by David Broder
Recently I have engaged in a fair degree of research into working-class resistance during the Second World War, and so at yesterday’s Anarchist Bookfair I was interested to pick up a copy of the Anarchist Federation’s pamphlet ‘Resistance to Nazism’ (subtitle ‘Shattered Armies: How the Working Class Fought Nazism and Fascism 1933-45′), reprinted this May.
The stated aim of the pamphlet is to present an alternative ‘history from below’ discussing the struggles and experiences of working-class people rather than looking at the world through the prism of competing governments and military figures. This is a worthy aim indeed.
However, the terms used to describe the war in this vein are unusual: “The Second World War is remembered as a struggle between freedom and oppression, and so it was…” – even though it is quite clearly the case that the workers’ movement as an independent political force was effectively marginalised by the overarching conflict – and furthermore comments “in social terms it was also a struggle between two different forms of capitalism – authoritarian vs. bourgeois – in which progressive forces in society were almost entirely destroyed”. This is a highly inaccurate description of the war, not only in that the bourgeoisie remains the ruling class even when capitalism resorts to fascist repression, but also in that other forms of capitalism, such as the state-monopoly capitalism of Stalin’s Soviet Union, are also very authoritarian!
Furthermore, the pamphlet focuses on just five anti-fascist campaigns: The Edelweiss Pirates, a youth group in Germany during the war; the Zazous, a sort of beatnik movement in wartime Paris; the Arditi del Popolo, a militia who fought Mussolini’s regime in the 1920s; the FAUD, a 1930s German anarcho-syndicalist organisation; and the 43 Group, who organised Jewish ex-servicemen after 1945. What is immediately striking, therefore, is the political heterogeneity of the anti-fascist forces under discussion, five organisations with highly dissimilar tactics and objectives, from subculture on one hand to armed resistance on the other.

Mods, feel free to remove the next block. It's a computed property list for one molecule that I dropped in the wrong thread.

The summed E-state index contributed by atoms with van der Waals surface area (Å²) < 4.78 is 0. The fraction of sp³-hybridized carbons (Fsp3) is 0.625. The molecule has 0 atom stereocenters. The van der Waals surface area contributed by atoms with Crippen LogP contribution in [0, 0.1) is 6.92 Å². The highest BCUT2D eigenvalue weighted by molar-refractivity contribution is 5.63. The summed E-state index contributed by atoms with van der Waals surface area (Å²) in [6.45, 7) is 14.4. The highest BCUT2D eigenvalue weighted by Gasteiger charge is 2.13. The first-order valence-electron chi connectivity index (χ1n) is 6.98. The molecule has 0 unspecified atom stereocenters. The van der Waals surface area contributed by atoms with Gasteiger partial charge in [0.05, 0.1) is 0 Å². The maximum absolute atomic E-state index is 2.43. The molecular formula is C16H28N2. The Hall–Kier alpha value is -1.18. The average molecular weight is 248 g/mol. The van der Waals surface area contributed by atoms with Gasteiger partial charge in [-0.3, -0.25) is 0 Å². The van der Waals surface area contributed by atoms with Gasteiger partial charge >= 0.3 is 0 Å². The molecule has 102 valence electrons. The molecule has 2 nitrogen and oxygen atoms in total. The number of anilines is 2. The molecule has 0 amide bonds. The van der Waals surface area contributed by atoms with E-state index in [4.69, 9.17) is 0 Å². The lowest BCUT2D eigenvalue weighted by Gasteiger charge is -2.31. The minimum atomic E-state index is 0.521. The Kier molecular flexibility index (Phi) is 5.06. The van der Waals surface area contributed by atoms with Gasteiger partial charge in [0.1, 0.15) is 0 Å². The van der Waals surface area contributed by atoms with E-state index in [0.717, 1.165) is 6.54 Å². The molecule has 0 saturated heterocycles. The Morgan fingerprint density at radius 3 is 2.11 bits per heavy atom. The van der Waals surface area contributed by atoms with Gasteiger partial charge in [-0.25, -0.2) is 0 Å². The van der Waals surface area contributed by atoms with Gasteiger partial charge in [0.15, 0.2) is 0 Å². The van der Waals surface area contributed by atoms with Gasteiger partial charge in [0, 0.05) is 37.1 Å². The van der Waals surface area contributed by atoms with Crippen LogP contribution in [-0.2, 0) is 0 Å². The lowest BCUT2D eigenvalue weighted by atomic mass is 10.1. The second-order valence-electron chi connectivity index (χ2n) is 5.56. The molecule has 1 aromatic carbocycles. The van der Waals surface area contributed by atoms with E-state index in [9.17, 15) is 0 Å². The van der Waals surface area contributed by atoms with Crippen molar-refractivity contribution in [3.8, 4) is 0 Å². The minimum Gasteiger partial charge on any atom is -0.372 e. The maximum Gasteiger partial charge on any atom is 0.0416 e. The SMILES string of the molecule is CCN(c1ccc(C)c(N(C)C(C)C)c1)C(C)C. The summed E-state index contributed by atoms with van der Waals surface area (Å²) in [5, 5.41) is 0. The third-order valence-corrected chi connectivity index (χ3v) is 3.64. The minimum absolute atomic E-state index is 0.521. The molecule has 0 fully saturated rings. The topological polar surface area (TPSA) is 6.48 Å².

And yet at once it is also clear that an awful lot has been missed out: it is unsurprising that the editors chose not to refer to the Spanish revolution, given that its history is already well-documented and its scale dwarfs that of the five groups I have mentioned, but a great deal of the little-known working-class struggle which took place during the war also goes without mention in the Anarchist Federation pamphlet.
The most obvious case in point would be the huge strikes which took place in countries under fascist rule, most prominently the strike waves in Northern Italy in spring 1943 (the first major industrial actions for 18 years), which so threatened the war effort and the stability of the regime that Marshal Badoglio and the monarchy led a coup to remove Mussolini. Strikes were not only launched as a response to wartime deprivation, however: the February 1941 general strike in the Netherlands against Nazi raids on Jewish areas; the August 1942 general strike in Luxembourg against conscription into the Wehrmacht; and the many strikes in France and Belgium against forced deportations; all pointed to the continuing resilience and internationalism of sections of the European working class. This article on the Dutch ‘Marx-Lenin-Luxembourg Front’ offers an insight into one of the groups involved in the struggle to maintain a communist working-class camp independent of both the Allies and the Axis.